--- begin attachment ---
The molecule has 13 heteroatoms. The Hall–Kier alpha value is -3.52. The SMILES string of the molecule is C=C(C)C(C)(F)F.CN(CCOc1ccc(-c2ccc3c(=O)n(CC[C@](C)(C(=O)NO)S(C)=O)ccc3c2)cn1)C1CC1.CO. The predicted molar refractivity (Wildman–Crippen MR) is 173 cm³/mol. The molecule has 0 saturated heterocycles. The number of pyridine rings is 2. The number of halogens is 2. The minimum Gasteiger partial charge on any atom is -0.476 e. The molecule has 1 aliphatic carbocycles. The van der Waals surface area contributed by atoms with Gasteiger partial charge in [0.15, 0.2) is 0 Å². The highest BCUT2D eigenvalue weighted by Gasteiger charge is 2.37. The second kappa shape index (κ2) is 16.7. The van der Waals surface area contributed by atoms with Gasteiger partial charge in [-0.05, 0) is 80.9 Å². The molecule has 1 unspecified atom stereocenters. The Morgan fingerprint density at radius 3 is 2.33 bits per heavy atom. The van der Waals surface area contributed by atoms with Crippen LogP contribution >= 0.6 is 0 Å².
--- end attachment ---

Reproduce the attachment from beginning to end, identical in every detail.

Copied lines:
The molecule has 13 heteroatoms. The Hall–Kier alpha value is -3.52. The SMILES string of the molecule is C=C(C)C(C)(F)F.CN(CCOc1ccc(-c2ccc3c(=O)n(CC[C@](C)(C(=O)NO)S(C)=O)ccc3c2)cn1)C1CC1.CO. The predicted molar refractivity (Wildman–Crippen MR) is 173 cm³/mol. The molecule has 0 saturated heterocycles. The number of pyridine rings is 2. The number of halogens is 2. The minimum Gasteiger partial charge on any atom is -0.476 e. The molecule has 1 aliphatic carbocycles. The van der Waals surface area contributed by atoms with Gasteiger partial charge in [0.15, 0.2) is 0 Å². The highest BCUT2D eigenvalue weighted by Gasteiger charge is 2.37. The second kappa shape index (κ2) is 16.7. The van der Waals surface area contributed by atoms with Gasteiger partial charge in [-0.05, 0) is 80.9 Å². The molecule has 1 unspecified atom stereocenters. The Morgan fingerprint density at radius 3 is 2.33 bits per heavy atom. The van der Waals surface area contributed by atoms with Crippen LogP contribution >= 0.6 is 0 Å².